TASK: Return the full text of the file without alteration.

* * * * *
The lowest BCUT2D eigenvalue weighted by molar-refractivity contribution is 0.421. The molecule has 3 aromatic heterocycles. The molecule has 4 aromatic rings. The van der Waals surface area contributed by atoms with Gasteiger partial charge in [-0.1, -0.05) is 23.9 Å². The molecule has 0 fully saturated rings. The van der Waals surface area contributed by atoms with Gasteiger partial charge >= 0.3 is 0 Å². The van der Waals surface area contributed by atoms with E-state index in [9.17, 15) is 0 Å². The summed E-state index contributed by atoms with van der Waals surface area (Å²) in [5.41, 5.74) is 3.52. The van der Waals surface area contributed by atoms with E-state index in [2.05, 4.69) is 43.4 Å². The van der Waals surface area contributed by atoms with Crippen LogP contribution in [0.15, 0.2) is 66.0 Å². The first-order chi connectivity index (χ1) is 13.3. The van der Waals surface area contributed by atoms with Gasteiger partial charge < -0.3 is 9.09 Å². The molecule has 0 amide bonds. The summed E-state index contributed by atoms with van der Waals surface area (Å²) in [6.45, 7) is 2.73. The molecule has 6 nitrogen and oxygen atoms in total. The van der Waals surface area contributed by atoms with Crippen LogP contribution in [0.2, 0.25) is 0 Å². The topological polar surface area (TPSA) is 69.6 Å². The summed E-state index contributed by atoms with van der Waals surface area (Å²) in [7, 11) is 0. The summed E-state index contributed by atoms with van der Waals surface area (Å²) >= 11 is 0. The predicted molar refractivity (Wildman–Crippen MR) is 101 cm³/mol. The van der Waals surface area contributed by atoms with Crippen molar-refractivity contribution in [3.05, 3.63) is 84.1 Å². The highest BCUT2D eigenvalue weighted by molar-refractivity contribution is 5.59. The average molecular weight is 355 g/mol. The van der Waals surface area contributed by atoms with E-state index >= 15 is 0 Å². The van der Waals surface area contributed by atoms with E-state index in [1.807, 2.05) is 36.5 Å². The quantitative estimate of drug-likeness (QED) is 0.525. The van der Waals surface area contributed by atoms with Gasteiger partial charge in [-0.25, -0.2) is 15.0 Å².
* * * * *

The lowest BCUT2D eigenvalue weighted by molar-refractivity contribution is 0.421. The molecule has 3 aromatic heterocycles. The molecule has 4 aromatic rings. The van der Waals surface area contributed by atoms with Gasteiger partial charge in [-0.1, -0.05) is 23.9 Å². The molecule has 0 fully saturated rings. The van der Waals surface area contributed by atoms with Gasteiger partial charge >= 0.3 is 0 Å². The van der Waals surface area contributed by atoms with E-state index in [9.17, 15) is 0 Å². The summed E-state index contributed by atoms with van der Waals surface area (Å²) in [5.41, 5.74) is 3.52. The van der Waals surface area contributed by atoms with E-state index in [2.05, 4.69) is 43.4 Å². The van der Waals surface area contributed by atoms with Crippen LogP contribution in [0.15, 0.2) is 66.0 Å². The first-order chi connectivity index (χ1) is 13.3. The van der Waals surface area contributed by atoms with Gasteiger partial charge < -0.3 is 9.09 Å². The molecule has 0 amide bonds. The summed E-state index contributed by atoms with van der Waals surface area (Å²) in [6.45, 7) is 2.73. The molecule has 6 nitrogen and oxygen atoms in total. The van der Waals surface area contributed by atoms with Crippen LogP contribution in [0.2, 0.25) is 0 Å². The topological polar surface area (TPSA) is 69.6 Å². The summed E-state index contributed by atoms with van der Waals surface area (Å²) in [7, 11) is 0. The summed E-state index contributed by atoms with van der Waals surface area (Å²) >= 11 is 0. The predicted molar refractivity (Wildman–Crippen MR) is 101 cm³/mol. The van der Waals surface area contributed by atoms with Crippen molar-refractivity contribution in [3.05, 3.63) is 84.1 Å². The highest BCUT2D eigenvalue weighted by molar-refractivity contribution is 5.59. The average molecular weight is 355 g/mol. The van der Waals surface area contributed by atoms with E-state index >= 15 is 0 Å². The van der Waals surface area contributed by atoms with E-state index in [1.807, 2.05) is 36.5 Å². The quantitative estimate of drug-likeness (QED) is 0.525. The van der Waals surface area contributed by atoms with Gasteiger partial charge in [-0.25, -0.2) is 15.0 Å².